As far as the original question is concerned, Windows 10 does seem to be a step in the right direction. It’s probably a little to soon to know just yet whether it will actually boost desktop, laptop and Windows Phone sales however…

Are you a Windows 10 user? Does it live up to the hype, and are you tempted to upgrade and buy a new computer/phone to use it with? As always, let us know in the comments below…

By Roland Banks

Roland Banks has been passionate about mobile technology for the past 20 years. He started his career at British Telecom's research division working on collaborative virtual reality environments, before becoming a video streaming specialist at 3 UK where he helped launch some of the world's first mobile video services. More recently he enjoys writing about his obsession, and developing software that helps mobile operators analyse their subscriber data.

Roland has lived in Asia for the past 5 years, and tries to indulge his other passion for riding motorcycles whenever possible.

5 replies on “Can Windows 10 save PC sales (and Windows Phone)?”

I use a Microsoft Surface Pro 2 and Nokia Lumia 1520. I installed Windows 10 beta on both and kept using the desktop version, but immediately reverted back to 8 on my phone as it was too buggy. Despite being committed to Microsoft hardware and software I’m not yet convinced by Windows 10. I wasn’t one of the detractors of Windows 8.1 and felt that once you’d made an effort to ‘learn’ it then it was fantastic. However, Windows 10 is different. It’s more immediately attractive and easier to use, but it feels ‘unfinished’. It’s just not ready for release. The Edge browser doesn’t yet support extensions so many new users will try it then reject it, not bothering to return later in the year when it will be more of a finished product. OneDrive is totally broken in Windows 10 as it is hard to move it to a different location on an external drive (the microSD card on a Surface) without which it is useless as if you have limited disk space it forces you to keep your files in the cloud, which is totally impractical given the state of either mobile or wifi which is far from universal. I’ve yet to fix some of the other hardware issues it has created – audio socket no longer works and external display driver won’t work with some projectors. The 1520 is the best phone I’ve ever had, the first I haven’t been itching to replace with something better after 9-12 months. However, I am now eagerly awaiting it’s replacement later this year.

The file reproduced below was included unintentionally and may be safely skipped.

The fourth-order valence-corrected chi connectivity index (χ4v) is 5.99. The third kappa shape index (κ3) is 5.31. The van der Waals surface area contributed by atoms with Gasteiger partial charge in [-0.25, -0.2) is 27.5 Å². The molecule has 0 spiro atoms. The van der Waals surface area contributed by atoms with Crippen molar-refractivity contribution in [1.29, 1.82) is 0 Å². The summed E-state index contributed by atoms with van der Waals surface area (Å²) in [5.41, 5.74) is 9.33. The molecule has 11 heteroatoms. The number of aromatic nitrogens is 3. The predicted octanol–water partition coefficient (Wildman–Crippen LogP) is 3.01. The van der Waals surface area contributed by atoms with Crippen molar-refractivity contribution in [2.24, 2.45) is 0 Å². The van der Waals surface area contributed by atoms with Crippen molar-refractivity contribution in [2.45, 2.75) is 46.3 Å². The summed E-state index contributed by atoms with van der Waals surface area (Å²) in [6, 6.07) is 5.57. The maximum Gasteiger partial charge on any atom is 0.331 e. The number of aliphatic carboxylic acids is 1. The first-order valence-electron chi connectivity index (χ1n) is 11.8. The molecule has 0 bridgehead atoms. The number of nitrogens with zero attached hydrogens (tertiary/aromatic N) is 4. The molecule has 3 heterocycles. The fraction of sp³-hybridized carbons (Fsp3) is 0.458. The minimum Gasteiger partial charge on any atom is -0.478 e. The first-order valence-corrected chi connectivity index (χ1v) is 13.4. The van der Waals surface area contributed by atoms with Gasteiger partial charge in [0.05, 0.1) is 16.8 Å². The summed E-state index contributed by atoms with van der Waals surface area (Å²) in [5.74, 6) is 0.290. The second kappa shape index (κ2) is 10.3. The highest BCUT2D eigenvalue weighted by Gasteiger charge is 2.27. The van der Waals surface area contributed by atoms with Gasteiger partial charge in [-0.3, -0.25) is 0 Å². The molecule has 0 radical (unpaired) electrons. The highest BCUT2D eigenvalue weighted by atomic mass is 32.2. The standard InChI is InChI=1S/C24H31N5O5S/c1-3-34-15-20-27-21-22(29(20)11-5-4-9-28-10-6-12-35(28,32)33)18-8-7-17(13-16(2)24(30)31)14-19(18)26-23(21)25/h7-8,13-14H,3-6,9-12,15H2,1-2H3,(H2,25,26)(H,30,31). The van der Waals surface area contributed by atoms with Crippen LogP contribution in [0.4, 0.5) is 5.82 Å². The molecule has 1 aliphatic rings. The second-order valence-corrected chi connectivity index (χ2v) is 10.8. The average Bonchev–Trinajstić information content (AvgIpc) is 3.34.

I have to agree with Stuart, so far, for me, Windows 10 is a fail. Yes, it is true Microsoft spent a lot of time and effort on enhancements for keyboard and mouse users; they went entirely too far. What was an elegant combination of a great tablet/touch experience in Windows 8.1 (and easy to get to desktop mode), almost all of that experience is gone and I am now forced to use the mouse and keyboard. The charms are now gone and the ability to swipe right to cycle through apps now shows a kludgy task manager type interface. I was hoping to be able to swipe through both metro and desktop apps, but, no, it’s now a poor experience in my opinion.

There are LOTS of other, unpolished and unfinished pieces. The Mail app in particular is quite buggy as well as the new Edge browser. The Edge browser has lots of problems with web forms; it just refuses to submit posts. In addition, frequently lock up and crashes from both of those critical apps.

Even worse battery life has gone from 7-8 hours to less than 3, which is extremely bad. Overall my Surface Pro 3
is no longer a tablet and is now just a laptop.

In addition to the issues Stuart points out, there are, unfortunately, many more issues that I won’t go into.

I really wanted Windows 10 to be awesome…but so far it’s a big let down. Sadly, I may be switching back to Windows 8.1.

For me, Windows 10 has been a ‘grower’ rather than a ‘show-er’